This morning’s reading is from Leviticus. the Book of Laws. In fact, 27 chapters of laws.
That’s a lot of laws!
And I pondered how often one or two laws from that book get pulled out and emphasized to the exclusion of all others.
That’s often what we do with religion: we scrape off the piece we want and leave the rest behind.
For example, throughout Leviticus, the injunction to “fear God” arises. People say it a lot, but I always wonder what that means. “Fear God” because of possible punishment? Possible destruction? Why would I want to follow a God who promised destruction and punishment?
Perhaps, I though, my idea of fear was misplaced. Perhaps it meant something. These Leviticus laws were written thousands of years ago, perhaps as many as 5 or 6 thousand. So I looked up the word “fear” in my trusty American Heritage Dictionary which led me to the Indo-European root per (Indo-European being the earliest root of many languages).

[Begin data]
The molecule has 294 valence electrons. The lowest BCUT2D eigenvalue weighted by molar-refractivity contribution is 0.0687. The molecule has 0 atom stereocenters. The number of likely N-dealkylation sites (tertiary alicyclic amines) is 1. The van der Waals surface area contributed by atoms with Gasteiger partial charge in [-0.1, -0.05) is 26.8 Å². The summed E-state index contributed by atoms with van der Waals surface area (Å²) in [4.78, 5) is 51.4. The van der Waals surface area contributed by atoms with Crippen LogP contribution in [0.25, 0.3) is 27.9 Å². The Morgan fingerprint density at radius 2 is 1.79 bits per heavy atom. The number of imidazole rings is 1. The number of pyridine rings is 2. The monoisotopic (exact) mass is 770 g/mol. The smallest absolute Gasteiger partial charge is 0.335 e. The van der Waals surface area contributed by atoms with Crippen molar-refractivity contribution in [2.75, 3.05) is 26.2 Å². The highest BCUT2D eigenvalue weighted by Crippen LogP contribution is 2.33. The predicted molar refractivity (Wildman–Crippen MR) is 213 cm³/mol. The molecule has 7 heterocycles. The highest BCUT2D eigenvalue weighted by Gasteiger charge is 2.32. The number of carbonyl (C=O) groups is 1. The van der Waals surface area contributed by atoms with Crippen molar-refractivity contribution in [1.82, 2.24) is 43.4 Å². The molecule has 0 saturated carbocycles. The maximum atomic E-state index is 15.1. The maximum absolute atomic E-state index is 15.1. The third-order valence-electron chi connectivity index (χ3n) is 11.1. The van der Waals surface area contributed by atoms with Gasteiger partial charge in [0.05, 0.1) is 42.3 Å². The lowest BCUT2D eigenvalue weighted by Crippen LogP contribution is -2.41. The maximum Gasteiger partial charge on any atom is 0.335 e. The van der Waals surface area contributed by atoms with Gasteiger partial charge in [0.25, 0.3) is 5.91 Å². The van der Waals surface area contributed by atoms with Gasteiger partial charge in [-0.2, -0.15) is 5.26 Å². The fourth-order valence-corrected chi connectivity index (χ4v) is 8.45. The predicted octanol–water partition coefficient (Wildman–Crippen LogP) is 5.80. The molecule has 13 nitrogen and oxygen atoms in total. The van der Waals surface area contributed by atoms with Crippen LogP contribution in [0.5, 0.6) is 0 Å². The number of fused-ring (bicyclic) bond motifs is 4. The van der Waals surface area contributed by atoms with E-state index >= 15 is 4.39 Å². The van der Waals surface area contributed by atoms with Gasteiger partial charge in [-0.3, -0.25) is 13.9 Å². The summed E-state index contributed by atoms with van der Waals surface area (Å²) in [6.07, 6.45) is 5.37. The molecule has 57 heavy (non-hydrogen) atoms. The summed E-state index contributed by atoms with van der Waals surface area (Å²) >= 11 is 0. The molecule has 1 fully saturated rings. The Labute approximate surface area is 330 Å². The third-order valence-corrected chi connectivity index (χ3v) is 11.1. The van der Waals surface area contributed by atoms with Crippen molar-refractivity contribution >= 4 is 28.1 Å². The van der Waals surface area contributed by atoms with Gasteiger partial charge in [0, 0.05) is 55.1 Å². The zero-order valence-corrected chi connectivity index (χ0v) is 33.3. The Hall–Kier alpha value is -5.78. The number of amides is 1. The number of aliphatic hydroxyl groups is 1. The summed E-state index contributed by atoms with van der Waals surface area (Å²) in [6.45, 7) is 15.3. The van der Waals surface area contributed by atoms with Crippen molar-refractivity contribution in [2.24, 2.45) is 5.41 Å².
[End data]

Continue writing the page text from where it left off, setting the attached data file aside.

Per, as you might imagine after all these centuries, has a developed into many words, but at base were movement words, including to walk all the way around as if you were walking around a mountain. I like the idea that “fear God” means to walk around God, to look at God from many angles and many different sides. To see the Holy from many different perspectives.
If we really saw the holy from many different directions, it might be hard to judge others for their behavior.
Today, practice looking at others’ behaviors from many different angles. Today, notice where an automatic judgment arises.
Is it difficult to substitute looking for judging?